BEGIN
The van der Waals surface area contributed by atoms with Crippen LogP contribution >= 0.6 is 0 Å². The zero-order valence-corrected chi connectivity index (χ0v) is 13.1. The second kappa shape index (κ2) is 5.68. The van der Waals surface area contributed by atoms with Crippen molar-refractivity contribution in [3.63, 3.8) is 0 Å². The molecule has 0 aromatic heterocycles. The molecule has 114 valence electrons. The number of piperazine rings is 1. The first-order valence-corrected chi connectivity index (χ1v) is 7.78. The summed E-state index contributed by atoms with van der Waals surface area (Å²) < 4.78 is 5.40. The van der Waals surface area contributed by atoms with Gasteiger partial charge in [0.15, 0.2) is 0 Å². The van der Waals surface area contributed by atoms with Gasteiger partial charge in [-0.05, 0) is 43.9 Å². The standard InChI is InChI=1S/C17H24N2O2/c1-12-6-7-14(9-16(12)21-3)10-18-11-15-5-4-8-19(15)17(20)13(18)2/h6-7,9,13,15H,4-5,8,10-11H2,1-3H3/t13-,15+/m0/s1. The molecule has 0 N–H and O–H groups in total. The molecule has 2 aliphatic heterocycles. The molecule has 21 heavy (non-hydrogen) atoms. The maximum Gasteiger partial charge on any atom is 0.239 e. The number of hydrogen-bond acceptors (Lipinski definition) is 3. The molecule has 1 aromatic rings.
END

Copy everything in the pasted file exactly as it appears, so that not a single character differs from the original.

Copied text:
The van der Waals surface area contributed by atoms with Crippen LogP contribution >= 0.6 is 0 Å². The zero-order valence-corrected chi connectivity index (χ0v) is 13.1. The second kappa shape index (κ2) is 5.68. The van der Waals surface area contributed by atoms with Crippen molar-refractivity contribution in [3.63, 3.8) is 0 Å². The molecule has 0 aromatic heterocycles. The molecule has 114 valence electrons. The number of piperazine rings is 1. The first-order valence-corrected chi connectivity index (χ1v) is 7.78. The summed E-state index contributed by atoms with van der Waals surface area (Å²) < 4.78 is 5.40. The van der Waals surface area contributed by atoms with Gasteiger partial charge in [0.15, 0.2) is 0 Å². The van der Waals surface area contributed by atoms with Gasteiger partial charge in [-0.05, 0) is 43.9 Å². The standard InChI is InChI=1S/C17H24N2O2/c1-12-6-7-14(9-16(12)21-3)10-18-11-15-5-4-8-19(15)17(20)13(18)2/h6-7,9,13,15H,4-5,8,10-11H2,1-3H3/t13-,15+/m0/s1. The molecule has 0 N–H and O–H groups in total. The molecule has 2 aliphatic heterocycles. The molecule has 21 heavy (non-hydrogen) atoms. The maximum Gasteiger partial charge on any atom is 0.239 e. The number of hydrogen-bond acceptors (Lipinski definition) is 3. The molecule has 1 aromatic rings.